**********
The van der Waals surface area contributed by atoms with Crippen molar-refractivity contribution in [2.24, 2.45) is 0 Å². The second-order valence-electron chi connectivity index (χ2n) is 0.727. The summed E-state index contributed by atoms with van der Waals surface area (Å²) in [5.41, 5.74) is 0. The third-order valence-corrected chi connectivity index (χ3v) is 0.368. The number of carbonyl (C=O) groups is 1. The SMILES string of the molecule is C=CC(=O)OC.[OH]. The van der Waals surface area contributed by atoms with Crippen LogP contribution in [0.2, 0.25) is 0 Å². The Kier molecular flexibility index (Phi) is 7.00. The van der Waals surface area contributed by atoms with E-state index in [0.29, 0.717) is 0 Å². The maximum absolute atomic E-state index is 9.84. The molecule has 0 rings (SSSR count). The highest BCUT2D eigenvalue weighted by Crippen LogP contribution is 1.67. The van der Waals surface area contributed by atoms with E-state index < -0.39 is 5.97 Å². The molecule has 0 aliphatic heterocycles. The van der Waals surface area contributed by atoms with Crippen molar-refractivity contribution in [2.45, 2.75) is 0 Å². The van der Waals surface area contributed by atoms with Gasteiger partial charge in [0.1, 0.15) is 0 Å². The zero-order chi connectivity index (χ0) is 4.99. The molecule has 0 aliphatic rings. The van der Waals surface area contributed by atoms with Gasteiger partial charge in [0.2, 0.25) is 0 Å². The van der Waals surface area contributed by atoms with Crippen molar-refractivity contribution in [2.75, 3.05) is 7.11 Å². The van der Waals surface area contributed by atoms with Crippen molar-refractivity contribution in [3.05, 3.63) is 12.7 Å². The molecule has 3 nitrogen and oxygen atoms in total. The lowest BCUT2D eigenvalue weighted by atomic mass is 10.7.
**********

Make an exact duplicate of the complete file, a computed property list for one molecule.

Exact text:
The van der Waals surface area contributed by atoms with Crippen molar-refractivity contribution in [2.24, 2.45) is 0 Å². The second-order valence-electron chi connectivity index (χ2n) is 0.727. The summed E-state index contributed by atoms with van der Waals surface area (Å²) in [5.41, 5.74) is 0. The third-order valence-corrected chi connectivity index (χ3v) is 0.368. The number of carbonyl (C=O) groups is 1. The SMILES string of the molecule is C=CC(=O)OC.[OH]. The van der Waals surface area contributed by atoms with Crippen LogP contribution in [0.2, 0.25) is 0 Å². The Kier molecular flexibility index (Phi) is 7.00. The van der Waals surface area contributed by atoms with E-state index in [0.29, 0.717) is 0 Å². The maximum absolute atomic E-state index is 9.84. The molecule has 0 rings (SSSR count). The highest BCUT2D eigenvalue weighted by Crippen LogP contribution is 1.67. The van der Waals surface area contributed by atoms with E-state index < -0.39 is 5.97 Å². The molecule has 0 aliphatic heterocycles. The van der Waals surface area contributed by atoms with Crippen molar-refractivity contribution in [2.45, 2.75) is 0 Å². The van der Waals surface area contributed by atoms with Gasteiger partial charge in [0.1, 0.15) is 0 Å². The zero-order chi connectivity index (χ0) is 4.99. The molecule has 0 aliphatic rings. The van der Waals surface area contributed by atoms with Gasteiger partial charge in [0.2, 0.25) is 0 Å². The van der Waals surface area contributed by atoms with Crippen molar-refractivity contribution in [2.75, 3.05) is 7.11 Å². The van der Waals surface area contributed by atoms with Crippen molar-refractivity contribution in [3.05, 3.63) is 12.7 Å². The molecule has 3 nitrogen and oxygen atoms in total. The lowest BCUT2D eigenvalue weighted by atomic mass is 10.7.